Professor Felix Pirani: Physicist who did valuable work on gravitational waves

He was happiest working collectively, and inspired friendship and affection among all those who came in contact with him

Jim Ritter
Sunday 28 February 2016 19:40
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Pirani: he was always happiest working collectively, and inspired friendship and affection in all those who worked with him
Pirani: he was always happiest working collectively, and inspired friendship and affection in all those who worked with him

Felix Pirani was one of the major figures in the rebirth of general relativity theory and gravitational research following the Second World War. A committed socialist, he was active in movements concerned with the political and moral responsibilities of scientists.

His father, Max, was a well-known concert pianist, his mother, Leila Doubleday, a violinist. They were born in Australia, but did not meet until each had moved to England, where Felix was born in 1928, a sister, Gina, following a few years later. The family moved to Canada in 1941, and their mathematically precocious son entered university at 14. He graduated in mathematics and physics from the University of Western Ontario in 1948 and entered the Masters programme at the University of Toronto; it “opened up a brave new world” for him, he said, because it was one of the handful of places at that time where one could learn Einstein’s theory of general relativity.

The Polish relativist and friend of Einstein, Leopold Infeld, was there, as was his recent doctoral student, Alfred Schild. There Pirani learned Einsteinian gravitational theory and in Schild acquired a lifelong friend.

In 1951, Pirani left to study at Trinity College, Cambridge with the cosmologist Hermann Bondi, one of the creators of the Steady-State theory alternative to the Big Bang. He was invited by Bondi to join him in his new post at King’s College, London. Installed in what would be his permanent academic home, and working with Bondi and Clive Kilmister, he turned King’s into a world centre for research in gravitation and relativity theory.

Faced with a problem in physics, Pirani’s great strength was to identify its significant physical core and to create or develop rigorously sophisticated mathematical tools to represent it. This was already visible in his early work on cosmology and on the unification of quantum theory and general relativity, where he and Schild launched a programme now called canonical quantisation.

But it was most fruitful in what is probably his most important work, on gravitational waves – waves arising from the movement of massive bodies. Their existence was expected from the theory of general relativity, but not established until very recently. In 1956 and 1957 Pirani showed for the first time that general relativity allowed for such waves and how one might detect them. With Bondi and Ivor Robinson, he was also able to find the first explicit solution to the Einstein field equations to represent plane-wave gravitational radiation.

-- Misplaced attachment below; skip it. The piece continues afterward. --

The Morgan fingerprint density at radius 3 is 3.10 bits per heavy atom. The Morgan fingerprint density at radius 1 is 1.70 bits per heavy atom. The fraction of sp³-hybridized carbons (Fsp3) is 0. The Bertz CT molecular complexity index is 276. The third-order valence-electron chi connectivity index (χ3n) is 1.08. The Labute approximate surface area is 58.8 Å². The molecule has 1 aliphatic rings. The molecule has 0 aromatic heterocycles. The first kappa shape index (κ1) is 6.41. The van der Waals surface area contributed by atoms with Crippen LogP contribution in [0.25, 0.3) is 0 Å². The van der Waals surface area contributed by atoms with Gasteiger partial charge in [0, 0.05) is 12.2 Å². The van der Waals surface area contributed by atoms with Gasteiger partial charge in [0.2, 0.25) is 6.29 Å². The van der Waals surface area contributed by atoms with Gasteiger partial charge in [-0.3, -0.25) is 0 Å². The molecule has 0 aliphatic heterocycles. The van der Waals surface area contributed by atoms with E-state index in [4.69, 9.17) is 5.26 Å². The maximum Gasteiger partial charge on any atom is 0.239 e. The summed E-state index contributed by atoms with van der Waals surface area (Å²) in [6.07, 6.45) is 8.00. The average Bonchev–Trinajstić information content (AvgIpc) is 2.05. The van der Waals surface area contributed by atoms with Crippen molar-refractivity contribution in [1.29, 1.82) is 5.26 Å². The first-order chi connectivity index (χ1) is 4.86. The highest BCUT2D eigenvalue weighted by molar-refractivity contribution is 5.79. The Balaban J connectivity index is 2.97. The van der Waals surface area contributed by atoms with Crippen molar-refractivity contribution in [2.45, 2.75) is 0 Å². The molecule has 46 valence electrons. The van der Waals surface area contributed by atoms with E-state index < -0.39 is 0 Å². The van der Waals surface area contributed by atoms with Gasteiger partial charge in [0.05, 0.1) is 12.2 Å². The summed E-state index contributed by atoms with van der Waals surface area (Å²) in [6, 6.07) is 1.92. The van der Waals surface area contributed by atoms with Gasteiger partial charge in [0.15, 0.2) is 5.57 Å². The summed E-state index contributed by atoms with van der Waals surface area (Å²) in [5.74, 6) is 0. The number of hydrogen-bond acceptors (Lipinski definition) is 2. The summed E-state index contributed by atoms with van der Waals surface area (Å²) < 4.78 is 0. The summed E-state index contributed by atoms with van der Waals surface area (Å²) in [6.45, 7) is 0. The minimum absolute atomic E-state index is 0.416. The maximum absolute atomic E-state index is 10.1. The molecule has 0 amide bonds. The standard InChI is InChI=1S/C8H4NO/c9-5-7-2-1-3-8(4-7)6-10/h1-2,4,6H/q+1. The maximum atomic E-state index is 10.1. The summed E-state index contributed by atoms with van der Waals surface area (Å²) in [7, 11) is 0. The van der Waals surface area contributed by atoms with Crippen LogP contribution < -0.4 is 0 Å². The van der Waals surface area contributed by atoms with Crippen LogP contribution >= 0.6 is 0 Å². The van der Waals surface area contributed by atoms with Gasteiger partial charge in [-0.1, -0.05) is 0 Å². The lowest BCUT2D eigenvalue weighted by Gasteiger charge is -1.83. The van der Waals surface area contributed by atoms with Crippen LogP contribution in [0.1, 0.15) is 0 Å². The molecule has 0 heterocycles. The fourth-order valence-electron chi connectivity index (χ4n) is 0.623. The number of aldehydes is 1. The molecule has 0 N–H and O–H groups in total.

A good example of his way of working is illustrated by his now classic 1972 article with Schild and Jürgen Ehlers which showed how the geometrical structure of space and time in the universe could be built up by studying the ways in which particles move. This question of physical significance in a scientific theory was so important for him that when, in his view, relativity theory moved in increasingly speculative direction in the 1960s and ’70s, he drifted away from it into another field, that of solitons, waves which keep their shape over time.

Pirani was also a skilled populariser. In 1958 he revised a classic work of popular exposition of Einstein’s theory, Bertrand Russell’s 1925 work The ABC of Relativity, seamlessly integrating much new material in it. He returned to cosmology in 1993 to write the graphic guide The Universe for Beginners with the illustrator Christine Roche, and the two collaborated again later in a book on nuclear power.

As important to Pirani was politics; as a Marxist he felt a responsibility to intervene where science had an impact on the world. He joined the CND and participated in a number of the Pugwash Conferences on Science and World Affairs. He was active in the British Society for Social Responsibility in Science, which intervened in public debates and provided technical and scientific assistance for unions, community organisations and other groups.

In 1983, in the midst of the Thatcher attacks on universities and the failure by the academic community to mount resistance, Pirani decided to take early retirement. He wrote a series of children’s books, illustrated by Christine Roche, which presented alternate ways of seeing the world, reflecting his political and moral concerns through a playful prism. They were successful and controversial, especially the “Abigail” series (the principal character, an independent girl whose boldness and unwillingness to suffer fools matched Pirani’s own, was named after his daughter). He was proud that Abigail at the Beach, in which the heroine summons up in her vivid imagination threats of violence to protect her sandcastle from boys and Martians, led to a question in Parliament from an outraged Tory backbencher.

He also learned mosaic-making and created a number of original pieces, often with themes drawn from physics and politics. He was always happiest working collectively, and inspired friendship and affection among all those who came in contact with him.

Felix Arnold Edward Pirani, theoretical physicist: born 2 February 1928; married firstly (marriage dissolved; one daughter, three sons), married secondly (marriage dissolved), partner to Marta Monteloni (died 2005; two stepsons), partner to Julia Vellacott; died 31 December 2015.

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